Public lands patrol yields drug case
An aerial and foot patrol of the Saddle Mountain National Wildlife Refuge in south Grant and Adams counties this week by Washington Department of Fish and Wildlife (WDFW) and U.S. Fish and Wildlife Service enforcement officers turned up a large marijuana-growing operation.
The drug case was turned over to the federal Drug Enforcement Administration (DEA), but wildlife officers also plan to investigate public-lands abuse and fish and wildlife poaching by two men who were living off the land.
“We located a buried plastic irrigation line running over a half mile from a local canal system to the growing operation of over 12,000 marijuana plants,” said WDFW Northcentral Region Captain Chris Anderson. “We also found many dead birds, rabbit carcasses and fishing poles, indicating they had been supplementing their long-term camp’s food supply with illegal game.”
Anderson noted this isn’t the first marijuana-growing operation to be found on the remote 80,000-acre wildlife refuge.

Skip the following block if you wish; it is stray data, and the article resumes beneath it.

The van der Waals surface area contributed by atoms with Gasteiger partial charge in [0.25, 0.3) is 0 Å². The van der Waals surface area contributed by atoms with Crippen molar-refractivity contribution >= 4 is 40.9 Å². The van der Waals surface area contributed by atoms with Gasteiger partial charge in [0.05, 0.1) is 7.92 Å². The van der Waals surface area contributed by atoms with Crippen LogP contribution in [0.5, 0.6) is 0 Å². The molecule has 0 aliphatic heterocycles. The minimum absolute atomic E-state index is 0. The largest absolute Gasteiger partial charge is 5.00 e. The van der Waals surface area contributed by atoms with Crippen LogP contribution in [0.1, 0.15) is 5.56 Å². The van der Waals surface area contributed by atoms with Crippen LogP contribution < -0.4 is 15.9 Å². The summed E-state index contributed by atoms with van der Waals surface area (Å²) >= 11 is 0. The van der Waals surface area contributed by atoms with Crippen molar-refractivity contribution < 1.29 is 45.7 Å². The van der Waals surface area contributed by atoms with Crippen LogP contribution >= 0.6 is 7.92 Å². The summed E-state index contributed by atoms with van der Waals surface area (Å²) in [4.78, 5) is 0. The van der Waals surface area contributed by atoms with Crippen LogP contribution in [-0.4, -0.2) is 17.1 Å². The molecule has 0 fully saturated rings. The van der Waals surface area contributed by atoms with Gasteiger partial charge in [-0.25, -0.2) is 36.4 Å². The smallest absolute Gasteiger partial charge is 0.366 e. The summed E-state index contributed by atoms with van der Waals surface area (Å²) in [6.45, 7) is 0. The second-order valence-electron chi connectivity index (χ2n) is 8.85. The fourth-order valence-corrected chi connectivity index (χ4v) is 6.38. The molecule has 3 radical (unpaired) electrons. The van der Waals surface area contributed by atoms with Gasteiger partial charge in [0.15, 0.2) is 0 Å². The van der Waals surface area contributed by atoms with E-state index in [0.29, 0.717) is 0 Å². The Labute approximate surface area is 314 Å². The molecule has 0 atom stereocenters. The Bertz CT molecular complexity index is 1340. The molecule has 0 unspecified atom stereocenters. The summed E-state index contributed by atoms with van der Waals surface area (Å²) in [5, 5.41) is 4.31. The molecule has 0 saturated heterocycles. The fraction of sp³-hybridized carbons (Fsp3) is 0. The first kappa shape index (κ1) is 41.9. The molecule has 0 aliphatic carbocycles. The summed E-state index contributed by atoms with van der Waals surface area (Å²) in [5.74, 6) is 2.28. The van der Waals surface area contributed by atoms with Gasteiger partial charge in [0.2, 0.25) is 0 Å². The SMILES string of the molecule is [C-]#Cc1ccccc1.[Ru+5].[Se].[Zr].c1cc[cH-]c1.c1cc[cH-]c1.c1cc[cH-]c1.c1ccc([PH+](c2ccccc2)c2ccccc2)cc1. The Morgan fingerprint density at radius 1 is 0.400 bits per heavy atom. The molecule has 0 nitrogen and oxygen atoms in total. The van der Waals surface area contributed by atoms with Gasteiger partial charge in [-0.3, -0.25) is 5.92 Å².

“A large part of the refuge along the Columbia River near Vernita is closed to public access, providing the privacy and isolation illegal gardeners prefer,” he said.
After first spotting the illegal crop from the air, a foot-patrol team found two men, the suspected growers, fishing from the bank of Saddle Lake. The lake is closed to fishing.
WDFW Enforcement Program Deputy Chief Mike Cenci said that unfortunately such abuse of state and federal public lands has become more common.
“Our patrols are looking for poaching, squatters, vandalism, off-road habitat destruction, and other illegal activity,” Cenci said. “We take all these abuses of the public’s land very seriously.”